Long-time Obamacare advocate and Aetna chief executive Mark Bertolini created a political earthquake when he announced his company will drastically reduce its individual public exchange participation next year. Similar announcements by United Healthcare, Humana and even some Blues plans show that Obamacare is failing.
Those who designed this disastrous government intervention into the marketplace now want more disastrous government intervention. Their solution is more taxpayer money for subsidies to individuals and insurance companies and a “public option” government health plan.
That will not cure the structural problems with this unstable economic model that has:
- Too few enrollees, half as many as the Congressional Budget Office projected;
- A poor mix of enrollees, too many in poor health and too few who are healthy;
- And big premium increases, expected to average 23 percent in 2017, with some at 58 percent or higher.
Among many other problems, the law allowed people and other companies to game the system and undermined the “insurance” model by requiring insurers to misprice risk—charging older, sicker people less and younger, healthier people as much as 75 percent more. Young people balked.
The Obama administration has only itself to blame for this mess—jamming the bill through Congress and ignoring warnings of these predictably disastrous results.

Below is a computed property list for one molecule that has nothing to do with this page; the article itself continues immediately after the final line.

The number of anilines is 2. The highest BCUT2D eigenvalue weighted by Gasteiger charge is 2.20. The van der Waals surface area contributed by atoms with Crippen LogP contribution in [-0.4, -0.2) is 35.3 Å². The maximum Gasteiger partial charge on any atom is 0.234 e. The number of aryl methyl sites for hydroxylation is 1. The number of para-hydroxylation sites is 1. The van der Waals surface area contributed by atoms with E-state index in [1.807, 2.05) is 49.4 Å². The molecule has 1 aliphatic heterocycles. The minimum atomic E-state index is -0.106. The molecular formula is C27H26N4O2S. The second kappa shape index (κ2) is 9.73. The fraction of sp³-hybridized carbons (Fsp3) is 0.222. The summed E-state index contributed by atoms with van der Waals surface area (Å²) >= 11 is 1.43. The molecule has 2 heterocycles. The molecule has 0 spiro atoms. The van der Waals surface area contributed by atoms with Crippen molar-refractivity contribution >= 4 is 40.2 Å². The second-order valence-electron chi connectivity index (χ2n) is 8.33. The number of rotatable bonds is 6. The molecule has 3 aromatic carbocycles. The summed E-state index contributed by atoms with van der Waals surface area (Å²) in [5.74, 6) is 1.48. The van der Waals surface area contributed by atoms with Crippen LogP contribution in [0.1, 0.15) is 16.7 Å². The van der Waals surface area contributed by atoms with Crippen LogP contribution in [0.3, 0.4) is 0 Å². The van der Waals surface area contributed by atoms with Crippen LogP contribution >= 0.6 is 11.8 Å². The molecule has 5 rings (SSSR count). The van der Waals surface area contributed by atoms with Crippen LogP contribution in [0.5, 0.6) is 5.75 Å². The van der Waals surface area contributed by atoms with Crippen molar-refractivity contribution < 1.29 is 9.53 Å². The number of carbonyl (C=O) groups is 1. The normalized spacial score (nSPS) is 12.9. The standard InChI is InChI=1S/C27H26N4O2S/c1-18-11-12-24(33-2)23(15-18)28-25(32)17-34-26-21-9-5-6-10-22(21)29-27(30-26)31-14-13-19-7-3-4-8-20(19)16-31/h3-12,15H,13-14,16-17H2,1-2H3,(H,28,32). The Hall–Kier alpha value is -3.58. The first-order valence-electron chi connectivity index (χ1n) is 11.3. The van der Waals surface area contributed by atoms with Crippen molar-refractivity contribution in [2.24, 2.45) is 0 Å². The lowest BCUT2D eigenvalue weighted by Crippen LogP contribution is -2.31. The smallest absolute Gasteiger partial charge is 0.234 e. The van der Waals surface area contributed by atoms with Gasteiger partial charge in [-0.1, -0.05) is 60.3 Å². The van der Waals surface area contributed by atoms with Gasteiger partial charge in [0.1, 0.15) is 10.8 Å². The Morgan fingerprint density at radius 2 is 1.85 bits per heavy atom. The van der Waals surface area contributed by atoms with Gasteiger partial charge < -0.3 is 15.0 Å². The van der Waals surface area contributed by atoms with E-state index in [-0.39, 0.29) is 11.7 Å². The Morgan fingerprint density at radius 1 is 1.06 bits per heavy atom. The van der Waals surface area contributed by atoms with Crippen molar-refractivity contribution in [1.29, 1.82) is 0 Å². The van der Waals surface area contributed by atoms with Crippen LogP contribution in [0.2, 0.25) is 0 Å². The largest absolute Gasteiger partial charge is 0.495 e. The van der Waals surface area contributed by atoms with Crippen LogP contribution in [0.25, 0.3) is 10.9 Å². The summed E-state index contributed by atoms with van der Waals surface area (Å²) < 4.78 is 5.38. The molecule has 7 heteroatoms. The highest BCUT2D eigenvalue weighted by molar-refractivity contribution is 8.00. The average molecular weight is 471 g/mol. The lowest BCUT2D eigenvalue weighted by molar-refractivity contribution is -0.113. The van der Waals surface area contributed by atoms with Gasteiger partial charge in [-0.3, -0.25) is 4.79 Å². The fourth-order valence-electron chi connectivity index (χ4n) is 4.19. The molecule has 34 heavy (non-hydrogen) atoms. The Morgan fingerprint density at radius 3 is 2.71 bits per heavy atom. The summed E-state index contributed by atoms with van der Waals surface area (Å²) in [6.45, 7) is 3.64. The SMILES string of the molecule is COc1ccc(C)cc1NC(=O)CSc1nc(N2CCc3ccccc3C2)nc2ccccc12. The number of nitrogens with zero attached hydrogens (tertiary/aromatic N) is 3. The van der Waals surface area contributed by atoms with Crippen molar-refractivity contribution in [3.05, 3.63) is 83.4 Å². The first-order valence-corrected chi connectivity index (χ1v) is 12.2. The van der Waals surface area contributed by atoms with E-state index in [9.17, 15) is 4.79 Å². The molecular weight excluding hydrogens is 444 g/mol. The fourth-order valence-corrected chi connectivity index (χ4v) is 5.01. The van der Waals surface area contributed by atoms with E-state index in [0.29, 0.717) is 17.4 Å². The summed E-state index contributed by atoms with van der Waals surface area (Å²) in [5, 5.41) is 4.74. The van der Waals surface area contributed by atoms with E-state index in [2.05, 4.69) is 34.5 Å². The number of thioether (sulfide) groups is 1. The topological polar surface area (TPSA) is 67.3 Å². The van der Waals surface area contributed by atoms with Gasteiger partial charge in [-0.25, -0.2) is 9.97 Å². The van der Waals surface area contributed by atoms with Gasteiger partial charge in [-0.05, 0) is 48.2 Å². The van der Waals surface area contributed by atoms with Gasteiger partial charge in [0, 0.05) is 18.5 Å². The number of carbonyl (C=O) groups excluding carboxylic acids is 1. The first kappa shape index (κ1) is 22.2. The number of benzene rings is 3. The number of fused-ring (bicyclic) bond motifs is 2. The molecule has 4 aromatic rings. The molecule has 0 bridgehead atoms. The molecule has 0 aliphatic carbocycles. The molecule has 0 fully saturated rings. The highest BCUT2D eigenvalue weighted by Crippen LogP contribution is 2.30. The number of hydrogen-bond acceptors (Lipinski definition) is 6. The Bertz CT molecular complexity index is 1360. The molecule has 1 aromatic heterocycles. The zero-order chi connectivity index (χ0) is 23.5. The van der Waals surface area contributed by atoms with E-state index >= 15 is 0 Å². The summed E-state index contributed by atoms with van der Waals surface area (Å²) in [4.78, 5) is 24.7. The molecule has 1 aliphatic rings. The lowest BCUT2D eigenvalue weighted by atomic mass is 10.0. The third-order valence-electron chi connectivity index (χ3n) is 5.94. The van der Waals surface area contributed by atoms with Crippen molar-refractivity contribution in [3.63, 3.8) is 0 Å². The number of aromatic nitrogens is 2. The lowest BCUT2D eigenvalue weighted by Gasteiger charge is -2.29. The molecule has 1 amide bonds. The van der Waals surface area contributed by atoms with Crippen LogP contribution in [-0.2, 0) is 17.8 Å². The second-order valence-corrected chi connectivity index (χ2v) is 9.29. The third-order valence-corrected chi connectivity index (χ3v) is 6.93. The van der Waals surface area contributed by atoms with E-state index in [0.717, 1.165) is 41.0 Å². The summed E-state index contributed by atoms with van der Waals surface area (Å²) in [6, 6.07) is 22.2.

The next president should avoid this error. He or she should instead solicit sound ideas from both parties to make sure that people getting coverage now are protected, that those not buying or obtaining coverage have greater incentives to participate, and that the program is financially sustainable.
There are areas of potential compromise. Republicans, for example, have proposed reconfiguring the A.C.A. tax credits so they are paid directly to consumers to choose the plans they prefer; giving insurers latitude to design products people actually want to buy; returning more regulatory authority to the states to, among other things, relax counterproductive age rating bands; and replacing the highly unpopular individual mandate with “continuous coverage protection.”
Above all, the next president should not imagine that more government and more spending will solve problems that government intrusion created.
Link to Turner article
Link to full Room for Debate colloquy